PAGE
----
Evidence from the last two years is that a higher percentage of women received a grade increase than men. There is little difference between white staff and BME staff as a percentage of requests submitted from these categories overall, suggesting the process is not unfair.

To streamline and improve processes we have also introduced a new Job Evaluation Database which also stores job description outlines, which can be used for similar posts, eliminating the need for many posts to go through the full JDO process.

Senior Promotions:
Applications and promotions to senior lectureships indicate a higher proportion of female compared with male staff successfully applying to become senior lecturers from 2007 onwards.  There is a lower success rate for women compared with men
applying for promotion to Reader from 2006-2007 onwards.  On the other hand, women have seen a success rate in application to professorships which is higher than men’s and rising over the same period. The male: female gap in proportions applying to become professor has also closed.

In response to other concerns aired, and demonstrating our commitment to improving the transparency and usability of the academic promotions process, we have developed a series of audio files. The files each feature a short discussion between senior academic staff who offer advice from a personal perspective on how to approach the promotions process.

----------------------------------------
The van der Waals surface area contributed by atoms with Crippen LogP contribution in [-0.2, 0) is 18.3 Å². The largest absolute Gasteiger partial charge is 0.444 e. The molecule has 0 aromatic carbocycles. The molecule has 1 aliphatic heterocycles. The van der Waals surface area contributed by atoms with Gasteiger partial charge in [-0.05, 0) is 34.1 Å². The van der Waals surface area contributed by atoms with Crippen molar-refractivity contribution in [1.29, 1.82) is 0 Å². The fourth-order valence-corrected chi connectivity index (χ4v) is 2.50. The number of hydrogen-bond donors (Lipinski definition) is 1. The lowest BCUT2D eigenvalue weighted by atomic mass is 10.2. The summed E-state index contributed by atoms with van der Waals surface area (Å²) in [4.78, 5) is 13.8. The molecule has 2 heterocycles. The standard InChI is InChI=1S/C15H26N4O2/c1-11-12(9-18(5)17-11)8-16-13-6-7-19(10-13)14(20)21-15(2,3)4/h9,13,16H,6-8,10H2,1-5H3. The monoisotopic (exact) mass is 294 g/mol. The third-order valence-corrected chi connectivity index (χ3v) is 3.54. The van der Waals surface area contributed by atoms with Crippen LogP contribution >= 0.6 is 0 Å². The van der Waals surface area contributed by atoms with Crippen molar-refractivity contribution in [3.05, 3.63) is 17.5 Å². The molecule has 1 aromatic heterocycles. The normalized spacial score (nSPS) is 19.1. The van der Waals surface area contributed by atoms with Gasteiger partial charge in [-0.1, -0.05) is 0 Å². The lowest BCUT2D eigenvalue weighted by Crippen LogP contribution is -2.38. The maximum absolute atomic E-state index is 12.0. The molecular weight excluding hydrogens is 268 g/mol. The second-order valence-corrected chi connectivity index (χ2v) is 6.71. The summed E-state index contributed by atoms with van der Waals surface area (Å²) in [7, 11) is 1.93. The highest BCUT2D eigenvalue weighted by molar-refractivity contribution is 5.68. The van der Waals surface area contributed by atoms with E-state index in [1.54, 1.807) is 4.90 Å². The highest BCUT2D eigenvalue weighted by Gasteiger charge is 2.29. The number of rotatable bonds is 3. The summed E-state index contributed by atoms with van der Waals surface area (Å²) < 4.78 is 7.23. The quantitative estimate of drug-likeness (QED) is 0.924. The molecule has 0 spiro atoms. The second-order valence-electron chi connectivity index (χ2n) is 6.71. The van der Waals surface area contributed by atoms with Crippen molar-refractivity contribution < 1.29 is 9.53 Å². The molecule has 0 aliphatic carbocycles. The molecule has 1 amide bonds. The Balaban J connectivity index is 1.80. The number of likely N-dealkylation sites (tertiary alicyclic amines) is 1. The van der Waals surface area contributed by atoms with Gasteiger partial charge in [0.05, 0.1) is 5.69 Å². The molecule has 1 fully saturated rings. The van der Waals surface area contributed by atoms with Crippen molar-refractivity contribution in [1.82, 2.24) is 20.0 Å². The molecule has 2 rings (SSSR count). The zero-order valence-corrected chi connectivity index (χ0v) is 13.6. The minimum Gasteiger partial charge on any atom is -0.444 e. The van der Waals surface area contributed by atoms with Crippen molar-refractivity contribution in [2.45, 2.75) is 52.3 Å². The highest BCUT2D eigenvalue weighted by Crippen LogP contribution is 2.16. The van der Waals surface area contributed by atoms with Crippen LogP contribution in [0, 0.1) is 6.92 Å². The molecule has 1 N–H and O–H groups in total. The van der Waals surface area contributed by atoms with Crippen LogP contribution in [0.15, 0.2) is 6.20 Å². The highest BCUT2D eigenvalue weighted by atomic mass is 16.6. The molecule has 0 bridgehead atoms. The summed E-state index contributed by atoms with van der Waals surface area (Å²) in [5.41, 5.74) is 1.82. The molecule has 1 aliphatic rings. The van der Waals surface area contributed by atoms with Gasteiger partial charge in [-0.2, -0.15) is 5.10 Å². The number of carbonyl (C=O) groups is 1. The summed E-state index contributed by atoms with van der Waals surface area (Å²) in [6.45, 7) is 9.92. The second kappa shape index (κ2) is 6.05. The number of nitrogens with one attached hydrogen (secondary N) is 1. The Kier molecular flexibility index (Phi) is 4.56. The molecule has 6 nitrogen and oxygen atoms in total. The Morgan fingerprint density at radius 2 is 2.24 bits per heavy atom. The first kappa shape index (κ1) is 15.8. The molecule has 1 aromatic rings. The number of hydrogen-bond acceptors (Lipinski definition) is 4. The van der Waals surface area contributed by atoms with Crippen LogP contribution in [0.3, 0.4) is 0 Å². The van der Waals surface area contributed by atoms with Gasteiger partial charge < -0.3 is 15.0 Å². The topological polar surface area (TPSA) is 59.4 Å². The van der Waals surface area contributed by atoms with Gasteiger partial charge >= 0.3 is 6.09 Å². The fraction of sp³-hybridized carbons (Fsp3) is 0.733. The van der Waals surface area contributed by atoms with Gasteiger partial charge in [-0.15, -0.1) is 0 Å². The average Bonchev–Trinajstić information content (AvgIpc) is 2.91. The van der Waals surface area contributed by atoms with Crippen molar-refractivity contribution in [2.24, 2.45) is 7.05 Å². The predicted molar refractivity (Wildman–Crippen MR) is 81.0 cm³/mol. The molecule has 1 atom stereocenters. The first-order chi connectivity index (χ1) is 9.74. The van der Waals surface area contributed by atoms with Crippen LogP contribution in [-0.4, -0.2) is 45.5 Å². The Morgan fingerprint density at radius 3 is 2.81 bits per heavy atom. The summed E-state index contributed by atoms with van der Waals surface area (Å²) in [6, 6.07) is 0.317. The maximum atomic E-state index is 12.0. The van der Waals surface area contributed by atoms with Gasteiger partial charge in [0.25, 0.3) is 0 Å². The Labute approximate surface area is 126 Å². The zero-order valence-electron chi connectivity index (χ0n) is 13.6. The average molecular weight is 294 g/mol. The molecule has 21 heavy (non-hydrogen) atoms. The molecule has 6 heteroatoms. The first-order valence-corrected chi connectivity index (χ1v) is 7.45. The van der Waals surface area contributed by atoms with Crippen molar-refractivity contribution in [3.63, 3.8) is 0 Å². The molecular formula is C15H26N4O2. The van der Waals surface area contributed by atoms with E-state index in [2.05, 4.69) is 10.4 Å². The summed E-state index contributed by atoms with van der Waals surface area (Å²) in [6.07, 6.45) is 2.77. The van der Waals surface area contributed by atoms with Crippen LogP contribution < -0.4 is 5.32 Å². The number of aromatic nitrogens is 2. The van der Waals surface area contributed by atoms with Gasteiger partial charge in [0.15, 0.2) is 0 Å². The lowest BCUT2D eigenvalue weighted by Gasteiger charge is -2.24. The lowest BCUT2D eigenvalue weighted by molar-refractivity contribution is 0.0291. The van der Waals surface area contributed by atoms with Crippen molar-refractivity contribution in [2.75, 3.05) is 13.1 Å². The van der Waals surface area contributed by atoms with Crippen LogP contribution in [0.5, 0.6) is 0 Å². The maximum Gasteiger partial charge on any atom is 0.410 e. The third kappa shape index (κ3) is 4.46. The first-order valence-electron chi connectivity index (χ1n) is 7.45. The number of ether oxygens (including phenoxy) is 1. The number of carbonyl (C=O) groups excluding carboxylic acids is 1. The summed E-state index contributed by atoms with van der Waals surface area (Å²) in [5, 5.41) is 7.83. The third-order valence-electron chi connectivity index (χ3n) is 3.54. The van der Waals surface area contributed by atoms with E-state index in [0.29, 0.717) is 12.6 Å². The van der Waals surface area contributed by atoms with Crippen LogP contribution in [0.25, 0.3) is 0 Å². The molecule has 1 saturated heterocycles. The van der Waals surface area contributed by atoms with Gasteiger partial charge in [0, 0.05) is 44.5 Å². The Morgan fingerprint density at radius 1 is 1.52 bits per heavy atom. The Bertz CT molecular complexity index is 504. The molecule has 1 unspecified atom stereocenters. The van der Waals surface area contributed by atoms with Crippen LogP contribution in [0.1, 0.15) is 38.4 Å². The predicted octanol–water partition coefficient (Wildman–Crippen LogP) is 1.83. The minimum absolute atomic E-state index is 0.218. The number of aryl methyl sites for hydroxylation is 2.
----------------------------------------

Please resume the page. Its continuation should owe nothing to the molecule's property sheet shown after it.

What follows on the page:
The files focus on useful pre-application strategies such as mentoring and how to identify the most appropriate sources of support as early as possible in an academic career and the individual promotions criteria of enabling, knowledge transfer, research and teaching and offer tactics for creating a balanced profile.


You said:

We don’t have the resources, structures or systems we need to complete our work effectively or without working excessive hours. There is lack of clarity on roles or alignment to UCL goals, duplication of work and we need better support during times of change.

We did:

Rex Knight, (Vice-Provost Operations) set up the Staff Survey Action Project, which has the goals of:

  • improving UCL’s ability to manage change effectively;
  • promoting the development of staff in professional services, so that development would take into account not just improved effectiveness in the current role, but the individual’s potential contribution to UCL in a variety of roles during their career; and,